Sainte Gertrude

Jarry’s ideas about book illustration coalesced in 1894—the year he visited the painters’ colony in Pont-Aven, Brittany, then dominated by Paul Gauguin. In a wide-eyed account of this formative experience in a letter to his sister Charlotte, he described how the beautiful landscapes and local “peasant” culture had enabled him to finally understand Impressionist painting. According to Jarry, Gauguin and the artists advised him to stop drinking water and instead drink rum all the time. He found it difficult to keep pace with their carousing given the rough Breton roads and his long rides back to the inn on a bicycle.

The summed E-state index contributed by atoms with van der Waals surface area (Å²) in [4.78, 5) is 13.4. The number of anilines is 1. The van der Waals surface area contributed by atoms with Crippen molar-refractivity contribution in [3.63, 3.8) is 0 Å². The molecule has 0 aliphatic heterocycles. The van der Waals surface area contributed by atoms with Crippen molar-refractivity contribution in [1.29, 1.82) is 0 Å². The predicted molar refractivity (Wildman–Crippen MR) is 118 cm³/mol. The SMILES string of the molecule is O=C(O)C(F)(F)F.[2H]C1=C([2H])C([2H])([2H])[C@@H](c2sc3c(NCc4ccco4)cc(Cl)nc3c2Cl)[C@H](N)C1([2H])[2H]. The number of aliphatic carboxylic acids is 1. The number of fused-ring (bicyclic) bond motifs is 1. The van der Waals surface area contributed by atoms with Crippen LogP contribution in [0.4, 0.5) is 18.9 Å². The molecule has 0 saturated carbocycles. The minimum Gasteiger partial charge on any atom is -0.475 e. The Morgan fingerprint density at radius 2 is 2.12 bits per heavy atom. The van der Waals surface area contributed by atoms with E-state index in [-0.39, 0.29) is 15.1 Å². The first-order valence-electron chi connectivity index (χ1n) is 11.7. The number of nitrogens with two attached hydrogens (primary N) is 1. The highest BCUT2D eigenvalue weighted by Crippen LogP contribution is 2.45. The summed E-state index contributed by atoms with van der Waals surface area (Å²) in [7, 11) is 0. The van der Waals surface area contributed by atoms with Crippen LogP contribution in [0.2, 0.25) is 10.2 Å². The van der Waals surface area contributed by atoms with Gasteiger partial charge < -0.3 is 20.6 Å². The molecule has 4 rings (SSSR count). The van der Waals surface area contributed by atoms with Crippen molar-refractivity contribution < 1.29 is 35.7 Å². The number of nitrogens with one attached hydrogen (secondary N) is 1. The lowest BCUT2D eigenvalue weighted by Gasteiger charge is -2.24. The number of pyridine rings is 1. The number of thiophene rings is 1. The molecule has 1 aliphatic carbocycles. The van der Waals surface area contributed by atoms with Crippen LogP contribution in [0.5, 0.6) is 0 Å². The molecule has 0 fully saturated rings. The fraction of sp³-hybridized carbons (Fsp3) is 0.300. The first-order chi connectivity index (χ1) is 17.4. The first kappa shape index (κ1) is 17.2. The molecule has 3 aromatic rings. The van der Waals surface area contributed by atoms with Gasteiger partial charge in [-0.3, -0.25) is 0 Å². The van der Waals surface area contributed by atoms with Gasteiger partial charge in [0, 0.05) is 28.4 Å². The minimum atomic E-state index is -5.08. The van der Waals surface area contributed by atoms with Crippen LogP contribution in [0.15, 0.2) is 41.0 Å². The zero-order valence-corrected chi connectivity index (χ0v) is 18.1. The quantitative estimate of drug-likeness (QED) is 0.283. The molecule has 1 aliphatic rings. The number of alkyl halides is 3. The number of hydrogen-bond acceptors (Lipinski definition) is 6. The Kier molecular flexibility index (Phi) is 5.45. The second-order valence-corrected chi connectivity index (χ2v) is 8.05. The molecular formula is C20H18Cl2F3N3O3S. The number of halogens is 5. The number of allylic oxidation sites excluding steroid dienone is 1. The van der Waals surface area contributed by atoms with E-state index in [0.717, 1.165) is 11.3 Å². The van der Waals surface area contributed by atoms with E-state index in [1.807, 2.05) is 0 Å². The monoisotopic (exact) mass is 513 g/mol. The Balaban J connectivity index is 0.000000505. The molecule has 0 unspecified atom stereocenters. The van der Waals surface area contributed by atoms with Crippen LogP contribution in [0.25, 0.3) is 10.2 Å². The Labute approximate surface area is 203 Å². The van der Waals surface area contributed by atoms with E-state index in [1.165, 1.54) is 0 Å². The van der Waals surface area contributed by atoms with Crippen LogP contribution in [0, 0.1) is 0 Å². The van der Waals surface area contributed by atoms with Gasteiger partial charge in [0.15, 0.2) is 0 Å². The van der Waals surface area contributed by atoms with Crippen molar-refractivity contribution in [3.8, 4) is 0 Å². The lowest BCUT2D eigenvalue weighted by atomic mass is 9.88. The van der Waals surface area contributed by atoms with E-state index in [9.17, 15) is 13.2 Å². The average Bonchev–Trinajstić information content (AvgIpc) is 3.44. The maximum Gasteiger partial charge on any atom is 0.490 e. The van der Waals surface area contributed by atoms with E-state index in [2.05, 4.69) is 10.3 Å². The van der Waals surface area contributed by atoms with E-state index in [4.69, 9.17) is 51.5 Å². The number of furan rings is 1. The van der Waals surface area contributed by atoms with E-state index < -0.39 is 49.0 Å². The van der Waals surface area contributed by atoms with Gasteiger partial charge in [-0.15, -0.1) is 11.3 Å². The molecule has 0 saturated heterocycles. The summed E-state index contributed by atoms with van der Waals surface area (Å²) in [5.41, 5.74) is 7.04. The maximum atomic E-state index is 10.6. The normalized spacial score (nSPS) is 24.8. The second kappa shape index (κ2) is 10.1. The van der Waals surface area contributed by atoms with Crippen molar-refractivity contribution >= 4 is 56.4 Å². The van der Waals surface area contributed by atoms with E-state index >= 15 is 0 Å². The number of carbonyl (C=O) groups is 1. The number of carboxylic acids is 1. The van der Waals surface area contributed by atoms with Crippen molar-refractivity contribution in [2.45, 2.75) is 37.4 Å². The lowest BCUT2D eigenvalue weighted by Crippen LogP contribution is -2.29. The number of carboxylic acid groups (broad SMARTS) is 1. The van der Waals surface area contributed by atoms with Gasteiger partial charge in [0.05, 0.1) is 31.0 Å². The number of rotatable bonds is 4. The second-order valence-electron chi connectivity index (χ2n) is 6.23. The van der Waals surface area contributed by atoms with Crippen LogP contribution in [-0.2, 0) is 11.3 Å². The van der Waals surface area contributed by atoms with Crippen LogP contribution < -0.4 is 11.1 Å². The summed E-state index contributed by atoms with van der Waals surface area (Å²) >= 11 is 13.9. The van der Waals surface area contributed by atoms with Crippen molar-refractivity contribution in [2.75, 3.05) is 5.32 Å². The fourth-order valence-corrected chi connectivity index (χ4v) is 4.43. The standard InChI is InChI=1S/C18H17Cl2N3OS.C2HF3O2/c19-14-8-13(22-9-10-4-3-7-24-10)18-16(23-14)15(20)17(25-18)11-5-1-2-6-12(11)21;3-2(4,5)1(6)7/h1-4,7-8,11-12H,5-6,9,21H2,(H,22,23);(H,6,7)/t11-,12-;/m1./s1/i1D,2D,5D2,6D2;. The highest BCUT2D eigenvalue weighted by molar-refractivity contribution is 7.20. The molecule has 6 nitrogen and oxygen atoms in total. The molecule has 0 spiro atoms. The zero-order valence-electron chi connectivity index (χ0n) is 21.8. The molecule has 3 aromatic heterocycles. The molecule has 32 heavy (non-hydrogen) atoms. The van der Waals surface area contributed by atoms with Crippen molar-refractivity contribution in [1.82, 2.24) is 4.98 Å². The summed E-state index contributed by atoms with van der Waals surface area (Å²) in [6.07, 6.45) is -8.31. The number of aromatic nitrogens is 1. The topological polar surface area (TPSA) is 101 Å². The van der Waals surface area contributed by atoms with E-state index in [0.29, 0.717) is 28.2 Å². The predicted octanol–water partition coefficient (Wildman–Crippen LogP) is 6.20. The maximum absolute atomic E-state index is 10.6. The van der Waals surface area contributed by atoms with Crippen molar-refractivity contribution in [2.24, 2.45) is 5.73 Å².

Gauguin and the painters Armand Seguin, Charles Filiger, and Roderic O’Conor were also engaged with printmaking. They helped shape the aesthetics of Jarry’s book design by encouraging him, above all, to make his own art, loaning him crude tools to create his first woodcuts.

Alfred Jarry (1873–1907), Sainte Gertrude, woodcut, in L’Ymagier, no. 5 (October 1895). The Morgan Library & Museum, New York. Gift of Robert J. and Linda Klieger Stillman, 2017. PML 197080.